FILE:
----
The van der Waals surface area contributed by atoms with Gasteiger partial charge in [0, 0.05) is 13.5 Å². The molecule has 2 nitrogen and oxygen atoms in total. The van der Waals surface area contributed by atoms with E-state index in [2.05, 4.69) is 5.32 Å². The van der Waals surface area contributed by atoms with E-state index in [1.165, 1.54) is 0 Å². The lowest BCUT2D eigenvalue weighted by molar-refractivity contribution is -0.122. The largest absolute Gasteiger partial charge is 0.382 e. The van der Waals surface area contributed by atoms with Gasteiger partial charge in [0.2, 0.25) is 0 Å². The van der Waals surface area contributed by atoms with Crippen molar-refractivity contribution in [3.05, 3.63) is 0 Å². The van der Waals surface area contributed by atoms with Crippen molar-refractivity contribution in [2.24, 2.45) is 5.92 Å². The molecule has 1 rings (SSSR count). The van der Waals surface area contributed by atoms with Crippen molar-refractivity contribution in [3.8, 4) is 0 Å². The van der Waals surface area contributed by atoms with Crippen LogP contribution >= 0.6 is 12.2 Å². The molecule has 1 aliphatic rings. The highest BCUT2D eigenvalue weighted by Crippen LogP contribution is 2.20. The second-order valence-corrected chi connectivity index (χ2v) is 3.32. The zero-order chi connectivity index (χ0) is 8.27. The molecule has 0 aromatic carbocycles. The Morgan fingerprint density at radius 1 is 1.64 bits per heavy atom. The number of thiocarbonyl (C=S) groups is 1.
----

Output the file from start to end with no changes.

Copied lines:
The van der Waals surface area contributed by atoms with Gasteiger partial charge in [0, 0.05) is 13.5 Å². The molecule has 2 nitrogen and oxygen atoms in total. The van der Waals surface area contributed by atoms with E-state index in [2.05, 4.69) is 5.32 Å². The van der Waals surface area contributed by atoms with E-state index in [1.165, 1.54) is 0 Å². The lowest BCUT2D eigenvalue weighted by molar-refractivity contribution is -0.122. The largest absolute Gasteiger partial charge is 0.382 e. The van der Waals surface area contributed by atoms with Gasteiger partial charge in [0.2, 0.25) is 0 Å². The van der Waals surface area contributed by atoms with Crippen molar-refractivity contribution in [3.05, 3.63) is 0 Å². The van der Waals surface area contributed by atoms with Crippen molar-refractivity contribution in [2.24, 2.45) is 5.92 Å². The molecule has 1 rings (SSSR count). The van der Waals surface area contributed by atoms with Crippen molar-refractivity contribution in [3.8, 4) is 0 Å². The van der Waals surface area contributed by atoms with Crippen LogP contribution >= 0.6 is 12.2 Å². The molecule has 1 aliphatic rings. The highest BCUT2D eigenvalue weighted by Crippen LogP contribution is 2.20. The second-order valence-corrected chi connectivity index (χ2v) is 3.32. The zero-order chi connectivity index (χ0) is 8.27. The molecule has 0 aromatic carbocycles. The Morgan fingerprint density at radius 1 is 1.64 bits per heavy atom. The number of thiocarbonyl (C=S) groups is 1.